Star Wars prequels and Godfather III syndrome

Today I am going to spend some time discussing everyone’s favorite movie trilogy the Star Wars prequel trilogy. Now obviously that is a bit of a joke because the Star Wars prequel trilogy is far from perfect. Unless the film in question is The Godfather or Citizen Kane, any film is going to be flawed and imperfect. That is not the point that I will be discussing today. What I wish to comment on is that the court of popular opinion influences the reputation of the Star Wars prequels almost entirely. This phenomenon is something that I like to call Godfather III syndrome. Godfather III syndrome is when a film much like The Godfather Part III, has a popular opinion not based on its own merits but rather held up to its predecessors.

Why did I decide to name this phenomenon after The Godfather Part III? If you look at lists compiled of the greatest American films of all time on that list, you will see both The Godfather and The Godfather Part II (many times both get listed near the top). Long story short, the first two parts are undisputed in the fact that they two of the greatest films of all time. The Godfather Part III is a film that at this point is just assumed to be awful. The Godfather Part III on its own merits is a fine film; it is not entirely awful. When looked at comparatively with Parts I and II it does not hold up as one of the greatest films of all time. Therefore, Part III is widely considered to be a lesser film altogether, which is not true.

How does this apply to the Star Wars prequels? Simple on their own the three films that comprise the prequel trilogy are not categorically terrible movies. However, when held up to the impossibly high bar set by the original Star Wars trilogy they seem to look like they that terrible. What happens is that the popular opinion becomes based around that the prequels do not meet the bar set by the original trilogy. If you look each of the films in the prequel trilogy on Rotten Tomatoes, a website where they collect reviews and create a score for a given film based on how many of these reviews meet the criteria for a “fresh” review. Each of the films scores increases. The score for Revenge of the Sith is the third highest for all six of the Star Wars films at 80%. The scores for the other two films are 57% and 67% for The Phantom Menace and Attack of the Clones respectively. Those scores are not that bad, yet, popular opinion of the prequels remains rather poor.

The prequels, like The Godfather Part III, the popular opinion tends to suffer because comparatively speaking they do not hold up to the impossibly high standard that has been set by the predecessors, and held by the fans of the series. That bar that was set by the original trilogy is a bar that was impossible for anything to match going forward. When looking at the prequels people look at them through the lens of comparing them to the original trilogy. In the minds of these people if the films do not meet the level of expectations that they already have in their minds then the films are already seen as a lesser film. Going in with this mindset is what generates this popular opinion. If these films are viewed (much like The Godfather Part III) without the impossibly high level of expectation placed on them, and then they are fine films on their own.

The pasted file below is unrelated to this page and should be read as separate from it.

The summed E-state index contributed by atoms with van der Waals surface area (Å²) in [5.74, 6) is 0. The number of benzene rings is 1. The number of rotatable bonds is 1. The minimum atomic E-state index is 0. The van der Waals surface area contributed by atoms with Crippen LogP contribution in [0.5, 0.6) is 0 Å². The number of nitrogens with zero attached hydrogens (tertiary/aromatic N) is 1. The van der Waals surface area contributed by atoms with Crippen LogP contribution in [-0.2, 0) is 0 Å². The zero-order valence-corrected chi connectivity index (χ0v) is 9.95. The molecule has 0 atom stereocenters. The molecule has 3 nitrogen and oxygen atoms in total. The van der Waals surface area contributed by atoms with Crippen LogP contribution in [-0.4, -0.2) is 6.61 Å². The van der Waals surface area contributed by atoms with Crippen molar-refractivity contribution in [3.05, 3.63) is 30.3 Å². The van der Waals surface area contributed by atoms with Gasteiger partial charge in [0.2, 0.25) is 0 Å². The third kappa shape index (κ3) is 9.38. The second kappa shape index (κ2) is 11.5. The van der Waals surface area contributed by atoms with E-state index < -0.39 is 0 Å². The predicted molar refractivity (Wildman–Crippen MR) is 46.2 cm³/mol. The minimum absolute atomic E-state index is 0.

When a film is part of a series and a new installment comes out after more than a decade, it is usually judged not on its own merits but by comparing to its predecessors. Trusting in popular opinion is the wrong way to go because it means that there are people out there who will not even give these films a chance because of the popular opinion. I either personally know or have met people who have never seen either the Star Wars prequels or The Godfather Part III because according to these people those movies are awful. It was not I heard these movies are terrible, or those movies are supposed to be bad; the actual phrasing they used was that they were not even interested in these films because they are awful. They have not even seen the films and they just use the popular opinion of the films as a defense for not seeing them. The easiest way to explain how this Godfather III syndrome applies to the Star Wars prequels is that popular opinion has an effect on these films, and these films are frankly rather unjustly panned. For the purposes of full disclosure, the Star Wars prequels are far from perfect, but that does not mean they are bad movies. Really, the only one that is even really close to actually being a bad movie is Attack of the Clones and really only half of that movie is on that level the other half really is not the bad.

Here is a little bonus thought. The Star Wars prequels have suffered so greatly in the court of the popular opinion the bar of popular expectations that was ridiculously high for The Phantom Menace is now significantly lowered for The Force Awakens. This means that The Force Awakens is guaranteed to be more successful in the court of popular opinion than the prequels. I am willing to put money on that.

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